• Protection from demineralization – it protects teeth from acid produced by bacteria.
  • Re-mineralization – Fluoride accumulates in the damaged area to strengthen teeth.

 

Fluoride and Teeth

When you use fluoridated dental products, the fluoride ions form a stronger Fluoroapatite composite by replacing some hydroxyl groups (OH- switches with F-). This composite is stronger and harder than the natural Hydroxyapatite compounds formed by the body.

These chemical reactions can help fluoride to modify the crystal structure of the teeth, although the protective layer formed is only about 6 nanometers thick. This thin layer of Fluoroapatite is easily worn off through abrasion and continuous exposure to bacteria. On an average, scientific studies suggest that Fluoroapatite layers are worn off within a week or two.

To overcome this you need to brush your teeth and rinse your mouth at least two times a day for positive enamel growth and decay prevention. Use of fluoridated products after every meal is highly preferred by dentists to keep the acidity level to a minimum and daily use of fluoride products help build reservoirs of calcium fluoride which fight against acids.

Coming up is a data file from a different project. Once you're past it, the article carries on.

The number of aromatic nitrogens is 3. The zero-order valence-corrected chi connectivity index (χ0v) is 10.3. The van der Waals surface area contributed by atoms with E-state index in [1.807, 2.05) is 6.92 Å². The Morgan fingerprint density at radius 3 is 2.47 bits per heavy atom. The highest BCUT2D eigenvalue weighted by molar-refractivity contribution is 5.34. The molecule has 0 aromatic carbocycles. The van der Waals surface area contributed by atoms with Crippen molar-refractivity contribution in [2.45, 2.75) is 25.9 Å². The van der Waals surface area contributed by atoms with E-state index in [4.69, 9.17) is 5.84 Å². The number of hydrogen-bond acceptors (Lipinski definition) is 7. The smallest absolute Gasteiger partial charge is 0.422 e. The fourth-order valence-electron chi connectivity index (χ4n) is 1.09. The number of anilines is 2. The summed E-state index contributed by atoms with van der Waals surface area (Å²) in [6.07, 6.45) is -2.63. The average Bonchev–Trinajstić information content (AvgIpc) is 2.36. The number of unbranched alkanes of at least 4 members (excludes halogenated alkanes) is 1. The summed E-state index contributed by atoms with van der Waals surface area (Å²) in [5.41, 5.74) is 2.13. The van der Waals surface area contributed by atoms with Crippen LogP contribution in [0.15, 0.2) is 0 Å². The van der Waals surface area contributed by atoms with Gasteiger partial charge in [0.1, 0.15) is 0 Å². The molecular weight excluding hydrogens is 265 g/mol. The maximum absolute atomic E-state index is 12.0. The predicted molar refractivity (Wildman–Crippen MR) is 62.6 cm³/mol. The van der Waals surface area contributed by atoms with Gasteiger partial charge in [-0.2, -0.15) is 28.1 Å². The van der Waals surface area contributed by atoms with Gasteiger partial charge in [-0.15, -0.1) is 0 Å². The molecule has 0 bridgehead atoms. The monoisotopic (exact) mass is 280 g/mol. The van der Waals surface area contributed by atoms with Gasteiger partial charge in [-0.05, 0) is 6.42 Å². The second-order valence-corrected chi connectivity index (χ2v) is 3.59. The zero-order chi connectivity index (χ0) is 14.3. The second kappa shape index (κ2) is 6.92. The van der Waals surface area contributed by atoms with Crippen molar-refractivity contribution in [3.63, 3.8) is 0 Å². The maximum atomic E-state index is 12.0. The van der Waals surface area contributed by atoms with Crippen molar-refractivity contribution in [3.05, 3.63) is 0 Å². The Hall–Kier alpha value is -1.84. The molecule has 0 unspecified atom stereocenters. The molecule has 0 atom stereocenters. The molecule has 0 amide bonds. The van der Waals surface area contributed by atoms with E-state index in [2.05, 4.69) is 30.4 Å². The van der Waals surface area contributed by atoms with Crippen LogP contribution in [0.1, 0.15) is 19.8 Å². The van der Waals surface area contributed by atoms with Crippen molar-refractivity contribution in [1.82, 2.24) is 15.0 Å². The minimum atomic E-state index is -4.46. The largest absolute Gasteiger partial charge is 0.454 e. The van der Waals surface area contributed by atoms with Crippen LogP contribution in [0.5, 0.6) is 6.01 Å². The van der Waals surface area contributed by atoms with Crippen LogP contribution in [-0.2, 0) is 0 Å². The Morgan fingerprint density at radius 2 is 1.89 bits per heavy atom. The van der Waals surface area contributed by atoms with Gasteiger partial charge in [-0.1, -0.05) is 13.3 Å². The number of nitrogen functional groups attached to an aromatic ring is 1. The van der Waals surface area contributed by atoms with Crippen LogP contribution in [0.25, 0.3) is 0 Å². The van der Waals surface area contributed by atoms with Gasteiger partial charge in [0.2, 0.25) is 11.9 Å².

Does Fluoride Help In Restoring Damaged Tooth Enamel?

It depends on the amount and nature of damage to your enamel. Dentists usually classify the damage into three different levels:

Minor Enamel Damage – If the cavities are on the outside of the enamel only then the damage can be reversed through the use of fluoridated products. It is available to use topically, through mouth washes or rinses and it can be used systematically as well through fluoridated water etc. Increasing your intake of green vegetable such as Spinach can also help supply your body with fluoride naturally.

Moderate Enamel Damage – If the cavities have successfully penetrated the enamel coating of the teeth then you might consider going for a composite filling or porcelain veneers.

Severe Enamel Damage – More severe cases of enamel damage can be fixed with inlays, onlays, veneers or crowns. Extreme cases might require extracting the damaged tooth and replacing it with an implant or a fixed bridge.